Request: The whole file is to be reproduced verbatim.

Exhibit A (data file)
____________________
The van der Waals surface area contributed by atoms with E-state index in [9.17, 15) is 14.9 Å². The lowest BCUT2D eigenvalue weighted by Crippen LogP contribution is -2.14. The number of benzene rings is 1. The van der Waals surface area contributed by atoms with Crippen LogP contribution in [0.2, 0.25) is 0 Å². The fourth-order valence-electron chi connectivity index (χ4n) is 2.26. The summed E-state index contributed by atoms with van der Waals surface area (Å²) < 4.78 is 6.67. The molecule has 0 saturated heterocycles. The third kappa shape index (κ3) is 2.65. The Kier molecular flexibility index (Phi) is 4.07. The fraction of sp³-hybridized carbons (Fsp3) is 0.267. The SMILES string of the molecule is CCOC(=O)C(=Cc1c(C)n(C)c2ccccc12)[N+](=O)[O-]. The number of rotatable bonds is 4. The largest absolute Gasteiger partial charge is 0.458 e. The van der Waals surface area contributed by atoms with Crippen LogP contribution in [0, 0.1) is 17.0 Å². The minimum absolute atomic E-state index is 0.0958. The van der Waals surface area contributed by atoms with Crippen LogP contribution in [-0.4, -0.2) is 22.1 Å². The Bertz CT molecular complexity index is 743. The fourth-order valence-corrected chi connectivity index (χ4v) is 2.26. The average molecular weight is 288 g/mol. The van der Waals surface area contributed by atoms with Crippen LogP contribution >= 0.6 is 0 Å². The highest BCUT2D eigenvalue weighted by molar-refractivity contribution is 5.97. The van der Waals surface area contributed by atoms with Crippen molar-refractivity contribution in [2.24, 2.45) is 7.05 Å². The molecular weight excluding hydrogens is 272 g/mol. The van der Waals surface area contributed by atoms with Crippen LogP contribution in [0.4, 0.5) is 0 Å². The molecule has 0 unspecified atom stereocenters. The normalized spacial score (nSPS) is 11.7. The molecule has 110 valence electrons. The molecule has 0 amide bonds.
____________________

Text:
The van der Waals surface area contributed by atoms with E-state index in [9.17, 15) is 14.9 Å². The lowest BCUT2D eigenvalue weighted by Crippen LogP contribution is -2.14. The number of benzene rings is 1. The van der Waals surface area contributed by atoms with Crippen LogP contribution in [0.2, 0.25) is 0 Å². The fourth-order valence-electron chi connectivity index (χ4n) is 2.26. The summed E-state index contributed by atoms with van der Waals surface area (Å²) < 4.78 is 6.67. The molecule has 0 saturated heterocycles. The third kappa shape index (κ3) is 2.65. The Kier molecular flexibility index (Phi) is 4.07. The fraction of sp³-hybridized carbons (Fsp3) is 0.267. The SMILES string of the molecule is CCOC(=O)C(=Cc1c(C)n(C)c2ccccc12)[N+](=O)[O-]. The number of rotatable bonds is 4. The largest absolute Gasteiger partial charge is 0.458 e. The van der Waals surface area contributed by atoms with Crippen LogP contribution in [0, 0.1) is 17.0 Å². The minimum absolute atomic E-state index is 0.0958. The van der Waals surface area contributed by atoms with Crippen LogP contribution in [-0.4, -0.2) is 22.1 Å². The Bertz CT molecular complexity index is 743. The fourth-order valence-corrected chi connectivity index (χ4v) is 2.26. The average molecular weight is 288 g/mol. The van der Waals surface area contributed by atoms with Crippen LogP contribution >= 0.6 is 0 Å². The highest BCUT2D eigenvalue weighted by molar-refractivity contribution is 5.97. The van der Waals surface area contributed by atoms with Crippen molar-refractivity contribution in [2.24, 2.45) is 7.05 Å². The molecular weight excluding hydrogens is 272 g/mol. The van der Waals surface area contributed by atoms with Crippen LogP contribution in [0.4, 0.5) is 0 Å². The molecule has 0 unspecified atom stereocenters. The normalized spacial score (nSPS) is 11.7. The molecule has 110 valence electrons. The molecule has 0 amide bonds.